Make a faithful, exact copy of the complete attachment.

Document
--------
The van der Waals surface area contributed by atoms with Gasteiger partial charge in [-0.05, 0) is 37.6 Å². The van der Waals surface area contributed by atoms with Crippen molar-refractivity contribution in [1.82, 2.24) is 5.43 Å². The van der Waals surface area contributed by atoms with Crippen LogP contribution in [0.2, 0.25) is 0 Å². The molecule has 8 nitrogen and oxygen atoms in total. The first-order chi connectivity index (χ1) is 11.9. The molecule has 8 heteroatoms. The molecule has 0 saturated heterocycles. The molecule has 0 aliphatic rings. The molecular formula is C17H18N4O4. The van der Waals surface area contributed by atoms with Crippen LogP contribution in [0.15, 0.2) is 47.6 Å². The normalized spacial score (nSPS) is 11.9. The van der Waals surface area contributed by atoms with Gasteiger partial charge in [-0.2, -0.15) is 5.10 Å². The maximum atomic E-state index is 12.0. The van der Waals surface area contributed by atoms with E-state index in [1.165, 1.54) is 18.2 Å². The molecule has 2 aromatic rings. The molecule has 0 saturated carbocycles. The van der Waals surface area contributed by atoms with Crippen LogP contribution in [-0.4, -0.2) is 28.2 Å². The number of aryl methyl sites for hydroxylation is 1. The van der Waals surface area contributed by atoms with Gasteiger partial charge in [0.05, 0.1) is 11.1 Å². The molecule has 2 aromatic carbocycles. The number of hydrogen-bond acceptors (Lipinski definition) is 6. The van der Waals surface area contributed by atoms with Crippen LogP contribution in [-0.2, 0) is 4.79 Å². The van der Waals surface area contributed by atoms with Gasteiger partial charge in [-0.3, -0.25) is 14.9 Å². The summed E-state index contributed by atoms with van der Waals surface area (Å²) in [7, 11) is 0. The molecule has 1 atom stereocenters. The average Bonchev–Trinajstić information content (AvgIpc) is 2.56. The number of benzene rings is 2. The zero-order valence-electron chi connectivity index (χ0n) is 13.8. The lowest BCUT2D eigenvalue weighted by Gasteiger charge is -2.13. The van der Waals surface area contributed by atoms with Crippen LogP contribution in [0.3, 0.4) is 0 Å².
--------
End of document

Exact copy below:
The van der Waals surface area contributed by atoms with Gasteiger partial charge in [-0.05, 0) is 37.6 Å². The van der Waals surface area contributed by atoms with Crippen molar-refractivity contribution in [1.82, 2.24) is 5.43 Å². The van der Waals surface area contributed by atoms with Crippen LogP contribution in [0.2, 0.25) is 0 Å². The molecule has 8 nitrogen and oxygen atoms in total. The first-order chi connectivity index (χ1) is 11.9. The molecule has 8 heteroatoms. The molecule has 0 saturated heterocycles. The molecule has 0 aliphatic rings. The molecular formula is C17H18N4O4. The van der Waals surface area contributed by atoms with Crippen LogP contribution in [0.15, 0.2) is 47.6 Å². The normalized spacial score (nSPS) is 11.9. The van der Waals surface area contributed by atoms with Gasteiger partial charge in [-0.2, -0.15) is 5.10 Å². The maximum atomic E-state index is 12.0. The van der Waals surface area contributed by atoms with E-state index in [1.165, 1.54) is 18.2 Å². The molecule has 2 aromatic rings. The molecule has 0 saturated carbocycles. The van der Waals surface area contributed by atoms with Crippen LogP contribution in [-0.4, -0.2) is 28.2 Å². The number of aryl methyl sites for hydroxylation is 1. The van der Waals surface area contributed by atoms with Gasteiger partial charge in [0.05, 0.1) is 11.1 Å². The molecule has 2 aromatic carbocycles. The number of hydrogen-bond acceptors (Lipinski definition) is 6. The van der Waals surface area contributed by atoms with Crippen LogP contribution in [-0.2, 0) is 4.79 Å². The van der Waals surface area contributed by atoms with Gasteiger partial charge in [-0.3, -0.25) is 14.9 Å². The summed E-state index contributed by atoms with van der Waals surface area (Å²) in [7, 11) is 0. The molecule has 1 atom stereocenters. The average Bonchev–Trinajstić information content (AvgIpc) is 2.56. The number of benzene rings is 2. The zero-order valence-electron chi connectivity index (χ0n) is 13.8. The lowest BCUT2D eigenvalue weighted by Gasteiger charge is -2.13. The van der Waals surface area contributed by atoms with Crippen LogP contribution in [0.3, 0.4) is 0 Å².